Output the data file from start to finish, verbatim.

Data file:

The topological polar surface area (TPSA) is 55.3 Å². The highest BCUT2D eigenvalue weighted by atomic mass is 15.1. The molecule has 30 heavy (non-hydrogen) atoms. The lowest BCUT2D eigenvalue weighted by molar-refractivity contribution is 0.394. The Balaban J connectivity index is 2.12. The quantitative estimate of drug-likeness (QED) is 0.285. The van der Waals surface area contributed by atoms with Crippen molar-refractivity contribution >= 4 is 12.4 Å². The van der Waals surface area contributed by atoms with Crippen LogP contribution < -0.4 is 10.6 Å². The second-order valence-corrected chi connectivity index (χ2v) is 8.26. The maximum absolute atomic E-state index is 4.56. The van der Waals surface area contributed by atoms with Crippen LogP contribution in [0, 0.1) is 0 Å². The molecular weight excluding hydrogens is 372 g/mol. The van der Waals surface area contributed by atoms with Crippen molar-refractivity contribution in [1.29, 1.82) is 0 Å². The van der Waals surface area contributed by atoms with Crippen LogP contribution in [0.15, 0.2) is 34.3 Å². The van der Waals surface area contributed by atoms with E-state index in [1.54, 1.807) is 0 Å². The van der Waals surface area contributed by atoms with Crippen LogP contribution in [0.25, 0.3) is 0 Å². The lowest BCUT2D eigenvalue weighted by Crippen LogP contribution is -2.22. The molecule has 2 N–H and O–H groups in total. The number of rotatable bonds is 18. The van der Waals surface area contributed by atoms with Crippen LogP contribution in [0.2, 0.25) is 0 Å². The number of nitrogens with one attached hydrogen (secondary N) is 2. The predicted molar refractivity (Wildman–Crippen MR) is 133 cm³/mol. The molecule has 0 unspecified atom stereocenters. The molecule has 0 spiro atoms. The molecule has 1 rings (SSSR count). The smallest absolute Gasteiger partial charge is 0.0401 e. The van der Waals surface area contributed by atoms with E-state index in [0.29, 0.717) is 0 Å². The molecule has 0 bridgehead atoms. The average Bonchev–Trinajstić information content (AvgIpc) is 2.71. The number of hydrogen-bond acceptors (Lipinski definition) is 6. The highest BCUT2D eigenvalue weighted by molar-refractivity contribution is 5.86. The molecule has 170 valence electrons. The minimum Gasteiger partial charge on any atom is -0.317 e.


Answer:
The topological polar surface area (TPSA) is 55.3 Å². The highest BCUT2D eigenvalue weighted by atomic mass is 15.1. The molecule has 30 heavy (non-hydrogen) atoms. The lowest BCUT2D eigenvalue weighted by molar-refractivity contribution is 0.394. The Balaban J connectivity index is 2.12. The quantitative estimate of drug-likeness (QED) is 0.285. The van der Waals surface area contributed by atoms with Crippen molar-refractivity contribution >= 4 is 12.4 Å². The van der Waals surface area contributed by atoms with Crippen LogP contribution < -0.4 is 10.6 Å². The second-order valence-corrected chi connectivity index (χ2v) is 8.26. The maximum absolute atomic E-state index is 4.56. The van der Waals surface area contributed by atoms with Crippen LogP contribution in [0, 0.1) is 0 Å². The molecular weight excluding hydrogens is 372 g/mol. The van der Waals surface area contributed by atoms with Crippen molar-refractivity contribution in [1.29, 1.82) is 0 Å². The van der Waals surface area contributed by atoms with Crippen LogP contribution in [0.15, 0.2) is 34.3 Å². The van der Waals surface area contributed by atoms with E-state index in [1.54, 1.807) is 0 Å². The van der Waals surface area contributed by atoms with Crippen LogP contribution in [0.25, 0.3) is 0 Å². The lowest BCUT2D eigenvalue weighted by Crippen LogP contribution is -2.22. The molecule has 2 N–H and O–H groups in total. The number of rotatable bonds is 18. The van der Waals surface area contributed by atoms with Crippen LogP contribution in [0.2, 0.25) is 0 Å². The number of nitrogens with one attached hydrogen (secondary N) is 2. The predicted molar refractivity (Wildman–Crippen MR) is 133 cm³/mol. The molecule has 0 unspecified atom stereocenters. The molecule has 0 spiro atoms. The molecule has 1 rings (SSSR count). The smallest absolute Gasteiger partial charge is 0.0401 e. The van der Waals surface area contributed by atoms with E-state index in [0.29, 0.717) is 0 Å². The molecule has 0 bridgehead atoms. The average Bonchev–Trinajstić information content (AvgIpc) is 2.71. The number of hydrogen-bond acceptors (Lipinski definition) is 6. The highest BCUT2D eigenvalue weighted by molar-refractivity contribution is 5.86. The molecule has 170 valence electrons. The minimum Gasteiger partial charge on any atom is -0.317 e.